mulberry shows us how the new mini lily is made
The British leather-goods brand launches a new bag and shows off its hi-tech factory floor.
With Mulberry's heritage in mind, it's easy to imagine their bags being made out in an old country workshop. Yes, they are made in the middle of Somerset, but not in an old mill - rather a modern, progressive factory; a hi-tech space with separate artisanal stations staffed by 300 expert craftsmen.
The opening of The Willows is a new chapter in Mulberry's manufacturing success story and reflects a £7.5million investment in British manufacturing, with the help of a £2.5 million Regional Growth Fund grant, which the company acquired after promising to help with local jobs after other manufacturers left the area. The vast majority (roughly 90%) of the workers live within five miles of the place and a good number of them cycle to work or come in on the car hire scheme.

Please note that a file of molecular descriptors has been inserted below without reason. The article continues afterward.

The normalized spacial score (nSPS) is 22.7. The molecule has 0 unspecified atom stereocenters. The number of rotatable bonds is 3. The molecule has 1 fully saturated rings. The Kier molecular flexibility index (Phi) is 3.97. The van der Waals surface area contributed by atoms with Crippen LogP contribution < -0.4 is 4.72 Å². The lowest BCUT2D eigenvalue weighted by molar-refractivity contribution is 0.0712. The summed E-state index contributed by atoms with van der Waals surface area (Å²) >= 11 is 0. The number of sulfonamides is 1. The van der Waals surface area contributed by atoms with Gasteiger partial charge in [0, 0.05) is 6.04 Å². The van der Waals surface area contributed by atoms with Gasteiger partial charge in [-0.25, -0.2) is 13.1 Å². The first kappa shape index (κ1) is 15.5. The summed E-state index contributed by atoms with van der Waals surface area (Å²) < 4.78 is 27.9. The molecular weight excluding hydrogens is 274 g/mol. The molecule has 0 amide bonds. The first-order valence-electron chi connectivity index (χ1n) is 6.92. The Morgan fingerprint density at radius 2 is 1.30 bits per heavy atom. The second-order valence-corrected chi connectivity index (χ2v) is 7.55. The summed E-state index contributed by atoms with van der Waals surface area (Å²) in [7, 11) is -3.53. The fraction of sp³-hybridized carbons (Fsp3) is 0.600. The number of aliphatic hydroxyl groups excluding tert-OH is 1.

Even with half-day Fridays, the craftsmen create an impressive number of bags - 2000 a week is their record - in a variety of styles, and are trained in primary and secondary skills, retraining whenever a new style (like the mini Lily, a smaller version of the iconic ladies' evening bag) comes into being. It takes around 200 minutes to make a larger Lily and 260 minutes to make the bigger Piccadilly.
Everything is made on site, except for the leather itself, which usually comes from Italian tanneries. About 140,000 square feet of leather is cut every month, which is then split to make it lighter, and skived, to make sure the hard corners are taken off the edges. Once the bag hits the end of the line and is checked for imperfections, it's neatly packaged to ensure that whoever buys it experiences a retailer's main aim: that "beautiful moment.
Text Stuart Brumfitt